Horseracing in the time of Covid: ‘It’s hard to explain. Meetings are soulless now’

Four-day Christmas festival closed to physical visitors, but virtual ones are welcome

Noel Meade will be in Leopardstown on Tuesday for the first day of the Christmas racing meeting – a gathering that has for decades brought tens of thousands away from the fireside. But this year won’t be like previous ones.

“It’s hard to explain. Meetings are soulless now,” he told The Irish Times this week. “It just doesn’t feel the same. It’s more like going to a gallops morning than a race meeting. The excitement is just not the same.”

Fifty years a trainer, Meade, who turns 70 on January 2nd, has sent generations of winners to Leopardstown from his stables at Castletown Kilpatrick, near Kells in Co Meath. He has amassed some 3,000 victories in his career.

Meade has had his own run-in with Covid-19.


“I was very unlucky to get Covid-19 at the start of April and I was very, very sick for three weeks. I took to the bed,” he said.

“For the first two weeks.I couldn’t move with pains in my head and legs and every part of me.Thankfully, it [Covid-19] never got into my chest but in every other way, I was so weak that I couldn’t eat for two weeks which is unlike me.

“I don’t know where I picked it up. I was in Cheltenham for a few days. But it was nearly two weeks later that I got the Covid, so I can’t honestly say where I contracted it.

“It’s funny how it hits people. My wife, Derville, was looking after me when I was sick and I know she was being very careful but she never got it. A couple of the lads in the yard also got it, but they were fine.

“I’m fully recovered now and I’ve received three tests for antibodies which I apparently have. But I’d urge anyone, especially those of an older age, to take real care not to get it as it’s a very, very nasty virus,” he said.

His illness and the Government-order enforced closure of racing between March 24th and June 8th forced a man who has worked seven days a week for decades to slow down, temporarily.

“It is the first time ever I’ve had a break, because I’ve been forced to. It’s great to be back racing though. We’ve got to do what we’ve got to do. It’s been a tough year for all in the industry but we just have to go forward with it,” he added.

“Hopefully, when the vaccine is rolled out and restrictions are eased further, maybe at least the horse owners will be able to attend, which will mean a few hundred more at the races.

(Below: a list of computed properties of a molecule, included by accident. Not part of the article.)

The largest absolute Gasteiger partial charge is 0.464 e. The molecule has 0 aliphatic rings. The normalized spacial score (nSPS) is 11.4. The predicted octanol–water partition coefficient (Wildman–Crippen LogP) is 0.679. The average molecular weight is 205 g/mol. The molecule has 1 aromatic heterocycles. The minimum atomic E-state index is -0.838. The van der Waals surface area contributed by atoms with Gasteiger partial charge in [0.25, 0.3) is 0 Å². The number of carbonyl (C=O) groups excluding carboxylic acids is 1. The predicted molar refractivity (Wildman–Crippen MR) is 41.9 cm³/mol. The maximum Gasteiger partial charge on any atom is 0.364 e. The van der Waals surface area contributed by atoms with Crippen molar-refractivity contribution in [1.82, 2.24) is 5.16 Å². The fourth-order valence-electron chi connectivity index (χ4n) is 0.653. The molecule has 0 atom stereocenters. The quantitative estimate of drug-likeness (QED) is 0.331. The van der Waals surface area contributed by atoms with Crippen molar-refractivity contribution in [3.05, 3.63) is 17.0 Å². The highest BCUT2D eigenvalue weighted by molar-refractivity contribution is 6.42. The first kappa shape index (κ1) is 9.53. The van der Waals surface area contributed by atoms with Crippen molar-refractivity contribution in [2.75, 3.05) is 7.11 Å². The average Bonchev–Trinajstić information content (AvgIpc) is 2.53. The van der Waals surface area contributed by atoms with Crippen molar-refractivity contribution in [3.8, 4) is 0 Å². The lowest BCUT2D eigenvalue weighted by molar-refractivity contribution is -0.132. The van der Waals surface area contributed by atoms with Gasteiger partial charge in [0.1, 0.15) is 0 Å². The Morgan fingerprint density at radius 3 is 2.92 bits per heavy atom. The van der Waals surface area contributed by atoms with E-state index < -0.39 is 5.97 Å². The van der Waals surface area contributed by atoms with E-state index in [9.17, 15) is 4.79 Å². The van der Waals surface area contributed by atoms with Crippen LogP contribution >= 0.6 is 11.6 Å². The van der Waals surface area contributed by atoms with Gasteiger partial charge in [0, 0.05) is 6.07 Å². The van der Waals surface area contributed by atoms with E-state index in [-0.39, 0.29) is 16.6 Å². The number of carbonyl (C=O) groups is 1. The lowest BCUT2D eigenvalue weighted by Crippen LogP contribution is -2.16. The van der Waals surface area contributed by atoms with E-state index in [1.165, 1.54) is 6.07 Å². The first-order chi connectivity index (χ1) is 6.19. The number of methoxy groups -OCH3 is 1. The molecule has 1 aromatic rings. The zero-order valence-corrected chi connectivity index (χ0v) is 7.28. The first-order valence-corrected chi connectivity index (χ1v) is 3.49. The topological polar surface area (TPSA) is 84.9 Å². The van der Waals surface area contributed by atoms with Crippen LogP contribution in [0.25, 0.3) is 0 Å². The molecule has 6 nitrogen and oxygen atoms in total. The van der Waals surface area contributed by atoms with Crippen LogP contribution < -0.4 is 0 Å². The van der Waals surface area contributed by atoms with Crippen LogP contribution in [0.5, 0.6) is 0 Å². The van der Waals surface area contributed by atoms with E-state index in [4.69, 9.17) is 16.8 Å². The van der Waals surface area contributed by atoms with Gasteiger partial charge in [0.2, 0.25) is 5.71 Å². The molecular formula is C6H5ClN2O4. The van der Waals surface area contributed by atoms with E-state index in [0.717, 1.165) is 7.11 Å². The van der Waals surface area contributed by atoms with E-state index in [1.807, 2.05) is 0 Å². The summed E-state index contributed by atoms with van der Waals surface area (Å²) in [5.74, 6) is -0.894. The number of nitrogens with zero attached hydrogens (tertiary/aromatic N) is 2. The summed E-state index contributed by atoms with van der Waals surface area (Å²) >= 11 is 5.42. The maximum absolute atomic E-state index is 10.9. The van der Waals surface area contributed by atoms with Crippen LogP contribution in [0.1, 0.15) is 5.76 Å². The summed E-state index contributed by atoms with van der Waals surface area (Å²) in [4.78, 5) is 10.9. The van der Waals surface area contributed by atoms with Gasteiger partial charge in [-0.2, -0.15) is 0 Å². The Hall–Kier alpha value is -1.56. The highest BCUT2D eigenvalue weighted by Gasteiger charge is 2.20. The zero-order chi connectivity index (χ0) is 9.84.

“But at present, it’s by far the norm and there’s no dressing up to be had. People just wear their everyday clothes because there’s no-one to see them,” he declared in his stables, as he prepared for the Christmas outing.

Each day, Meade will have up to four horses running in Leopardstown. Quietly confident about the stable’s chances, he mentions Beacon Edge, Cask Mate and Jesse Evans. But he stops short of tipping them as winners.

But there will be other Christmases for him in Leopardstown, with the crowds back in the stands, Meade believes.

“I always felt that if you retire, your life is over, so I will definitely not be hanging up my boots. Absolutely not!”

If Meade has to worry about his charges on the track over four days of racing until the 29th, Leopardstown chief executive Tim Husband has to worry about everything else, in a year like no other.

Leopardstown has safely held more than a dozen meetings since the first lockdown in March.

“We can do it. We have shown we can provide racing in a compliant and safe way that is good for the industry and good for the spectator,” he said.

There will be no bars open, even for those who are allowed in. None of the usual restaurants in the stands will operate either, other than one small food truck that will cater for racecourse staff and stable teams.

Everything possible is being done by Leopardstown, he said, to engage with the audience at home.

“Perhaps we might even have added to our audience when this is all over,” he said. “More people are now watching racing on TV than ever, because there is a dearth of other sport. We have really tried to engage with and create a new, possibly younger, more social-media savvy, audience for horse racing.”